Find out how Beyonce's new album benefited the controversial streaming service.
Lemonade looks to be fixing the love drought between the general public and streaming service Tidal.Beyonce's sixth studio album appeared to be a superstar's form of marriage counselling, allowing the singer to vent her frustrations but also work at repairing the bond between herself and Jay Z. It may also serve as another type of remedy - it is turning people around to using Tidal, the music streaming service Jay Z and Beyonce partner in:
“Tidal said that it gained 1.2 million user sign-ups, including free trials, in the first week that “Lemonade” was available; the service had said in March that it had 3 million users. As for its competitors, Spotify said that it had 30 million paying subscribers globally; Apple Music said it had 13 million.”That's pretty impressive, considering the service's troubled recent history.
"...306 million global streams for songs from the album, according to data Tidal provided to The New York Times. About 75 percent of those streams (229 million) came from the United States. Tidal is available in 46 countries."However Lemonade, nor Beyonce, nor Tidal still appear to be any match for close competitors Apple Music and Drake:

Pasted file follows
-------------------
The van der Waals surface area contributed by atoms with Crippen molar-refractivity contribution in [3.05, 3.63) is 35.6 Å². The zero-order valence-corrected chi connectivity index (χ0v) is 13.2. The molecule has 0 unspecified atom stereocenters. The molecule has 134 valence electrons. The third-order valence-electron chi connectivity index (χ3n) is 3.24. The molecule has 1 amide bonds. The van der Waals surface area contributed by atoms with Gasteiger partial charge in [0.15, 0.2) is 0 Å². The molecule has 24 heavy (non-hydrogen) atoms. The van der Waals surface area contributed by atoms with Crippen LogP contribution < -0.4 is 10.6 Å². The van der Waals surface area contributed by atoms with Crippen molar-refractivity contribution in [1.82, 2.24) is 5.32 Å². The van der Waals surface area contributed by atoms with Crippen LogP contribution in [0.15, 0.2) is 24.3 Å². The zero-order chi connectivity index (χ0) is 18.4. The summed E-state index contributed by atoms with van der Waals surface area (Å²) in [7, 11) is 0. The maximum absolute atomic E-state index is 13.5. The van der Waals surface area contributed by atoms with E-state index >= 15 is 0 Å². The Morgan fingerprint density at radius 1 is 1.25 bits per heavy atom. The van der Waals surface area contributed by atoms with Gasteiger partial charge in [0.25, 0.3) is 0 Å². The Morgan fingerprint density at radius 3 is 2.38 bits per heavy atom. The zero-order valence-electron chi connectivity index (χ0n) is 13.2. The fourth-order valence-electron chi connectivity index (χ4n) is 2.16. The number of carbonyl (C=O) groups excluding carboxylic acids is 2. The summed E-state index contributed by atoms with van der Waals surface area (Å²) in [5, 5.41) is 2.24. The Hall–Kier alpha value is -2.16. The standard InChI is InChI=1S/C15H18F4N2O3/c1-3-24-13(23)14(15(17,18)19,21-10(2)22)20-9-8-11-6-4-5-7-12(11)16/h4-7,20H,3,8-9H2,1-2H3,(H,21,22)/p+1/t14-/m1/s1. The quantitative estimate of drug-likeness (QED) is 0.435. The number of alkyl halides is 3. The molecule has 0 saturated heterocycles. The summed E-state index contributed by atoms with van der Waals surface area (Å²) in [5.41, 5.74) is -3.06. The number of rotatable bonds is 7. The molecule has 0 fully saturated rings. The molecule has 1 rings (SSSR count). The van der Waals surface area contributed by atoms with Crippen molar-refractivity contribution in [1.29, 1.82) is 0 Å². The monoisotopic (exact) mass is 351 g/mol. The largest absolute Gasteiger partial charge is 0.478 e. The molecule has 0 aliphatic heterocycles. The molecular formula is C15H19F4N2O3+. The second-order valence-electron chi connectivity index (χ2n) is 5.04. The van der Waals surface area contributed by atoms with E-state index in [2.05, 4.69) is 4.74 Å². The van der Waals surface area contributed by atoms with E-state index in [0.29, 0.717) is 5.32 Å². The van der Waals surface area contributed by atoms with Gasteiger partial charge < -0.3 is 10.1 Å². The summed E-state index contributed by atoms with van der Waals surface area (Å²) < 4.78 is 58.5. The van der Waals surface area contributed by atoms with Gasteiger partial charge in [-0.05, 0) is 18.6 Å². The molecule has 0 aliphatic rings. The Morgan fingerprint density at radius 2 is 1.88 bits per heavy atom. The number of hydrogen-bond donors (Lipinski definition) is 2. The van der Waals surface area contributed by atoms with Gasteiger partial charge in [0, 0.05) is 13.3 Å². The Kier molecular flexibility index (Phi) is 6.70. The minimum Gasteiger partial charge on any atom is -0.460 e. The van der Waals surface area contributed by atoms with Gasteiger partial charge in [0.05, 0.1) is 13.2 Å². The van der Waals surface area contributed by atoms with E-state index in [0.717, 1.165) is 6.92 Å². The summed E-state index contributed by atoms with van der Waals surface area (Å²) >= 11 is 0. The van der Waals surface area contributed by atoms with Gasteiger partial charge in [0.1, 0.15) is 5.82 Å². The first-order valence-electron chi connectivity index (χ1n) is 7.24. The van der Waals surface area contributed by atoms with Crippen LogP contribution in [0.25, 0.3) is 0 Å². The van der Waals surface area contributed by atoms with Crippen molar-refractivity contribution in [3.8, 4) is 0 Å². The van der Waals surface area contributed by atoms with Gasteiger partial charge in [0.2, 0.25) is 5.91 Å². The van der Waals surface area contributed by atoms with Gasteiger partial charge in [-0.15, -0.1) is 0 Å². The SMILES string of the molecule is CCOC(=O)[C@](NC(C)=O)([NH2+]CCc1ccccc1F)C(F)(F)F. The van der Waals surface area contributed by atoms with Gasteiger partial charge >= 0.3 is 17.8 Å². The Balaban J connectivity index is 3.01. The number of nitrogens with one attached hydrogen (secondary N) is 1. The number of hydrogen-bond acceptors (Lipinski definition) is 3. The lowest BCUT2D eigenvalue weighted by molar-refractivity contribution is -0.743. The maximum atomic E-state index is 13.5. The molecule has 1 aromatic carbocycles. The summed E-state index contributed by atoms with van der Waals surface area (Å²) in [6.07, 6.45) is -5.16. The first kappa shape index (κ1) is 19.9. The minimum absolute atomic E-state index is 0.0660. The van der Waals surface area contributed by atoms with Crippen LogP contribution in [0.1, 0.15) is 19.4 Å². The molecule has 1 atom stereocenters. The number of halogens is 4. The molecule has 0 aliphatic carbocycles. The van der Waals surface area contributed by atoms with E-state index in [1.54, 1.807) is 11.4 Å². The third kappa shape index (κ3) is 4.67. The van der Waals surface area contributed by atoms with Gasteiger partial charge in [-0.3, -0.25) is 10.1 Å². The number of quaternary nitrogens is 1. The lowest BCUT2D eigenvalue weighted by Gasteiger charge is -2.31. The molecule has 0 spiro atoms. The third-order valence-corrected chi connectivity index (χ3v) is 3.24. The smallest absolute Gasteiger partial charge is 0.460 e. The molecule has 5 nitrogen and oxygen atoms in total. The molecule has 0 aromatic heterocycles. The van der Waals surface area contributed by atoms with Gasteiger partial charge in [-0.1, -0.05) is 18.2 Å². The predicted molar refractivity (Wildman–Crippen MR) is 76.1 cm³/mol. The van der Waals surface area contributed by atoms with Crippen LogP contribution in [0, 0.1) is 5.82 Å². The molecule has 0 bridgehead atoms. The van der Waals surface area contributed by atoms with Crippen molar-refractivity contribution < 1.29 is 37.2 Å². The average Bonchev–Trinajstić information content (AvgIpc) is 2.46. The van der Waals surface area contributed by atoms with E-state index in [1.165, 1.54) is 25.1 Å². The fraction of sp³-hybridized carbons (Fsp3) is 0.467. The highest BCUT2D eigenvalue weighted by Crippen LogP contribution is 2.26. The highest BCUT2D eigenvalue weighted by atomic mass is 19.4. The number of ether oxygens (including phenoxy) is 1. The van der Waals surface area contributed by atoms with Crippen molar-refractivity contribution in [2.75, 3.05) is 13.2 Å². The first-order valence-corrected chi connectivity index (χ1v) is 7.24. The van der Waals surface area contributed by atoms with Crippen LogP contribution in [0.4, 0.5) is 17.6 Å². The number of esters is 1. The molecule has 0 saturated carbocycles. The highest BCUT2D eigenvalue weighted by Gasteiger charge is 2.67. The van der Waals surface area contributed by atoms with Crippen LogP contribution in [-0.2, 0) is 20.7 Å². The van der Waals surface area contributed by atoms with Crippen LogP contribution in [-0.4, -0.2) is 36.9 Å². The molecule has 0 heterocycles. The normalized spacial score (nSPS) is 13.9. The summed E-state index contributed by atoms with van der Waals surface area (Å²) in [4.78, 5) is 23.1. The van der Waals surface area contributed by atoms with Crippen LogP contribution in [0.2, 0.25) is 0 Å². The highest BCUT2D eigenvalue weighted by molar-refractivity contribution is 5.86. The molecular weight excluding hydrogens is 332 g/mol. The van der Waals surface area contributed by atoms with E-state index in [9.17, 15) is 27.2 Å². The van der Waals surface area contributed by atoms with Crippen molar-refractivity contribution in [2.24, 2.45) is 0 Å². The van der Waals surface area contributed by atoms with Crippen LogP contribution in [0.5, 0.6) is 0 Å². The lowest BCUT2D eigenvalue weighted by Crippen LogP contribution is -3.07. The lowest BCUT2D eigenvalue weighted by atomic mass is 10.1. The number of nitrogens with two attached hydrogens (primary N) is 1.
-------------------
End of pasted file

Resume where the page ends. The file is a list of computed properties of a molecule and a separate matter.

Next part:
"But the very next week, “Views” by Drake, which was available to stream in full exclusively through Apple Music (with some singles available on Spotify), more than doubled that total with 245 million streams in the United States — more than “Lemonade” has earned in its first three weeks. And although “Lemonade” was streamed another 97 million times in the United States in its second week, according to Nielsen, the album is on track to drop to less than a third of that in its third week out."As streaming fast becomes the newest, most popular way for the public to obtain music, it remains to be seen which service will end up becoming the standard for everyday use.